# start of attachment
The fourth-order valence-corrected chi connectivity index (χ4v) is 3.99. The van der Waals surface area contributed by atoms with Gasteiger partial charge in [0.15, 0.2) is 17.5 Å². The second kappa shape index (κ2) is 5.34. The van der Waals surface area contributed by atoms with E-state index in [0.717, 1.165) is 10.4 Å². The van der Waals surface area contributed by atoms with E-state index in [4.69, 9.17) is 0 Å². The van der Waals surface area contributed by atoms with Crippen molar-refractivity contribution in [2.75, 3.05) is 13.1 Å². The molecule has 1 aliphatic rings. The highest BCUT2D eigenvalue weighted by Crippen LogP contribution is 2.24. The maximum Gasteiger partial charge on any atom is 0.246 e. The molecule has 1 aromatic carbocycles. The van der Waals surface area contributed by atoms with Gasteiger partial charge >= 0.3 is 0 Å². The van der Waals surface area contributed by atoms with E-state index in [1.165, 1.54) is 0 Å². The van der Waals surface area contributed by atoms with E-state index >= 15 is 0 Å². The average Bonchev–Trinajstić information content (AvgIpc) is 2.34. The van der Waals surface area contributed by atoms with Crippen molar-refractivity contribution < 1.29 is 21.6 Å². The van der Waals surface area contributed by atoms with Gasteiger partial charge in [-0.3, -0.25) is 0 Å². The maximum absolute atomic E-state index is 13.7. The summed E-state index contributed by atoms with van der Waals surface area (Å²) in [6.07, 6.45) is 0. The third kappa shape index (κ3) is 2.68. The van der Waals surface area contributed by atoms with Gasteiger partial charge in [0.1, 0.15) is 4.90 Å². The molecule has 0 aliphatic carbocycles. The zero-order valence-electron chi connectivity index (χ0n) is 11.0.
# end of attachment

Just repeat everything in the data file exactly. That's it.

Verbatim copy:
The fourth-order valence-corrected chi connectivity index (χ4v) is 3.99. The van der Waals surface area contributed by atoms with Gasteiger partial charge in [0.15, 0.2) is 17.5 Å². The second kappa shape index (κ2) is 5.34. The van der Waals surface area contributed by atoms with E-state index in [0.717, 1.165) is 10.4 Å². The van der Waals surface area contributed by atoms with E-state index in [4.69, 9.17) is 0 Å². The van der Waals surface area contributed by atoms with Crippen molar-refractivity contribution in [2.75, 3.05) is 13.1 Å². The molecule has 1 aliphatic rings. The highest BCUT2D eigenvalue weighted by Crippen LogP contribution is 2.24. The maximum Gasteiger partial charge on any atom is 0.246 e. The molecule has 1 aromatic carbocycles. The van der Waals surface area contributed by atoms with Gasteiger partial charge >= 0.3 is 0 Å². The van der Waals surface area contributed by atoms with E-state index in [1.165, 1.54) is 0 Å². The van der Waals surface area contributed by atoms with E-state index >= 15 is 0 Å². The average Bonchev–Trinajstić information content (AvgIpc) is 2.34. The van der Waals surface area contributed by atoms with Crippen molar-refractivity contribution < 1.29 is 21.6 Å². The van der Waals surface area contributed by atoms with Gasteiger partial charge in [-0.3, -0.25) is 0 Å². The maximum absolute atomic E-state index is 13.7. The summed E-state index contributed by atoms with van der Waals surface area (Å²) in [6.07, 6.45) is 0. The third kappa shape index (κ3) is 2.68. The van der Waals surface area contributed by atoms with Gasteiger partial charge in [0.1, 0.15) is 4.90 Å². The molecule has 0 aliphatic carbocycles. The zero-order valence-electron chi connectivity index (χ0n) is 11.0.